“From Connecticut? America? Yoh. So how did you end up here? In Nieu-Bethesda of all places?”
The guests of The Brewery and Two Goats Deli ask me this question on a daily basis. And since I’ve stopped giving weekly updates of where I’ve been staying since I left Hanoi, you may also be wondering how I got to this tiny town in the Eastern Cape. Here’s the first of a two part account of where I’ve been for the past two months to answer all of your questions.
Immediately following my last post in Vietnam, I flew from Hanoi to Bangkok where I took an overnight layover and went out to explore the city. I subsequently lost my debit card and had to have a visit to the police station but, as always, everything got sorted out and I made my connecting flight to New Delhi.
Upon arriving in New Delhi, I took a cab to Nikita’s house. I had never met Nikita before but a few days following our meeting she was to become a Singla after marrying my good friend Sharad (from our time in Durban and a key character of my recent New Years celebration). Although I was all geared up to explore the city in the morning, I spent the next day in the fetal position as my body fought back against Indian food. Like any adventurous eater, I had tried everything at both the family’s house and at the Mehndi ceremony on my first evening. The sickness was miserable but I was still without regrets since everything had been delicious and I was glad to be managing my illness in a house rather than atop a mountain or on a train (as some other friends did later). They say 80% of people will get sick during their first two weeks in India so I was glad to pay my dues early on.
After my friend Laura (also part of our Durban expat group) joined at Nikita’s house, we (along with Magic Manas) took a car to Chandigarh where the Singlas live and the wedding would be taking place; I focused for 3 hours on keeping my stomach as calm as possible. In addition to meeting all of Sharad’s friends and family from India and Singapore at the hotel, I was also reunited with more Durban friends: Nothando, Jenny, and Ruan. The Chandigarh festivities involved a pre-wedding party in the hotel, shopping for kurtas and saris, and a parade down the street to the wedding ceremony complete with fireworks and Sharad on a horse. I intend to be less ill for the next one, but all in all my first Indian wedding was amazing.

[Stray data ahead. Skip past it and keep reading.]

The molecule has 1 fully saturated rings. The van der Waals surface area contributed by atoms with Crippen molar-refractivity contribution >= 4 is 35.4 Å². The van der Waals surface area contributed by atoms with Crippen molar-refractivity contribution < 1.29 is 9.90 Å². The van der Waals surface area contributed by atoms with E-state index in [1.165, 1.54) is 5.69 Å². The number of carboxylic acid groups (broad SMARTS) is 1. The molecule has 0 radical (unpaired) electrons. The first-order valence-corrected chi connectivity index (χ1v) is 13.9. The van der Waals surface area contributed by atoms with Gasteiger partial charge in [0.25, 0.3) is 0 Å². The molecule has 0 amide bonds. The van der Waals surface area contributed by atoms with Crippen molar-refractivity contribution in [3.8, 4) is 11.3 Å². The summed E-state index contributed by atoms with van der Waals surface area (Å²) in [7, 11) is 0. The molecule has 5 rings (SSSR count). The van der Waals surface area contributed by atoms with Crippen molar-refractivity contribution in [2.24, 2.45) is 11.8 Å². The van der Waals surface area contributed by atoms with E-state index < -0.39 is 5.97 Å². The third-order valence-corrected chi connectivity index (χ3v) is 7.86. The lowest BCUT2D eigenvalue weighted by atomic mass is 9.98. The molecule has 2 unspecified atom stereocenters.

After Chandigarh, I went to Dharamsala with Jenny, Laura, and Ruan to spend the remainder of their time in India in the Tibetan refugee town. Some highlights of our time together were hiking up to Triund in the outer Himalayas, eating copious amounts of momos, getting to know more about Tibetan culture in the Norbulingka Institute, and pithy snippets of recorded wisdom from the 14th Dalai Lama in the Tibet Museum: “I may not be the best Dalai Lama, but I’m also probably not the worst, I’m only the current Dalai Lama”. We later found out that John Oliver was also there in a similar time frame to us. Check out his episode for more on Tibet, the future of Buddhism, and more words of wisdom from Tenzin Gyatso. After saying goodbye to my friends on their last day, I started out again on my own. I booked a night bus from Dharamsala back to New Delhi where I would plan the rest of the trip. I spent my last day in the town getting into some great conversations with the monks, helped one with the settings on their iPad, and went to a lecture about the overlaps between Western medicine and Zen Buddhism.
I took a bus ride back to New Delhi, where my enjoyment of India started to wane. There were extortion tactics from rickshaw drivers such as “parking fees’ – as if the originally negotiated price did not include the extra 50% for the rickshaw to stop for 3 seconds to allow me to exit. The pace of the city was overwhelming as I tried to meander my neighborhood for the day. And it was seeming that all conversations I got involved in were turning into an opportunity to get me to buy something. I decided I wanted to get out of Delhi and just starting making it through India without living in constant frustration. I worked with the hostel to check what the train availability would be to start moving away from the city; I would have to wait until at least the next day. So later, when I stopped at a local tourist office to grab a ‘free map’, I ended up slowly getting convinced that I should just book all of my train travel in their office to not get stuck anywhere again. Looking back, this was a terrible decision. I found out almost immediately after leaving Delhi that I could have booked last minute tickets using any IRCTC account. But once I had given money over to this company, Travel Expeditions, I tried to enjoy the trip and not let the frustration in my own mistakes mar my journey.